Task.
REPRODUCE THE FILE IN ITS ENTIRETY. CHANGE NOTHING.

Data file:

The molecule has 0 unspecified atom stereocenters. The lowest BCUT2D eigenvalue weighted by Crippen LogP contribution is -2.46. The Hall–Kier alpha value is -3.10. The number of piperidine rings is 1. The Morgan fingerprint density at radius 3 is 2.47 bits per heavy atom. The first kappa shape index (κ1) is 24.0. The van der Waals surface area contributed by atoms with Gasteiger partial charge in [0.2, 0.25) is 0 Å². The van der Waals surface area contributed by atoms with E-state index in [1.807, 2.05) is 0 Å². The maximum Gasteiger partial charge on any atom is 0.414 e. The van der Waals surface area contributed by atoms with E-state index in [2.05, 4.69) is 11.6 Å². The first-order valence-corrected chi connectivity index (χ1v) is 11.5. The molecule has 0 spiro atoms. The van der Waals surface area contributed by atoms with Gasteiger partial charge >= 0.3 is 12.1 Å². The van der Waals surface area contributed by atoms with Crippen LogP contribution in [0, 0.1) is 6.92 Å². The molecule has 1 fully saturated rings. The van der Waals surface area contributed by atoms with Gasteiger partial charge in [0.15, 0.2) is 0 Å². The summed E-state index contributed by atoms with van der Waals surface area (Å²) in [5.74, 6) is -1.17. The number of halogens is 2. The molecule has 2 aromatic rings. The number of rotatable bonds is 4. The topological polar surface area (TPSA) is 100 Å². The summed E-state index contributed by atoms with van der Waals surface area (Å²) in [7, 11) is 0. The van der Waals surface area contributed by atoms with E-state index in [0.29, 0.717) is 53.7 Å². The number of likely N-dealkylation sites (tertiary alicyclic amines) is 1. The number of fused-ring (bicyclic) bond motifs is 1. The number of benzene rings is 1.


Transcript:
The molecule has 0 unspecified atom stereocenters. The lowest BCUT2D eigenvalue weighted by Crippen LogP contribution is -2.46. The Hall–Kier alpha value is -3.10. The number of piperidine rings is 1. The Morgan fingerprint density at radius 3 is 2.47 bits per heavy atom. The first kappa shape index (κ1) is 24.0. The van der Waals surface area contributed by atoms with Gasteiger partial charge in [0.2, 0.25) is 0 Å². The van der Waals surface area contributed by atoms with E-state index in [1.807, 2.05) is 0 Å². The maximum Gasteiger partial charge on any atom is 0.414 e. The van der Waals surface area contributed by atoms with E-state index in [2.05, 4.69) is 11.6 Å². The first-order valence-corrected chi connectivity index (χ1v) is 11.5. The molecule has 0 spiro atoms. The van der Waals surface area contributed by atoms with Gasteiger partial charge >= 0.3 is 12.1 Å². The van der Waals surface area contributed by atoms with Crippen LogP contribution in [0, 0.1) is 6.92 Å². The molecule has 1 fully saturated rings. The van der Waals surface area contributed by atoms with Gasteiger partial charge in [0.15, 0.2) is 0 Å². The summed E-state index contributed by atoms with van der Waals surface area (Å²) in [5.74, 6) is -1.17. The number of halogens is 2. The molecule has 2 aromatic rings. The number of rotatable bonds is 4. The topological polar surface area (TPSA) is 100 Å². The summed E-state index contributed by atoms with van der Waals surface area (Å²) in [7, 11) is 0. The van der Waals surface area contributed by atoms with E-state index in [0.29, 0.717) is 53.7 Å². The number of likely N-dealkylation sites (tertiary alicyclic amines) is 1. The number of fused-ring (bicyclic) bond motifs is 1. The number of benzene rings is 1.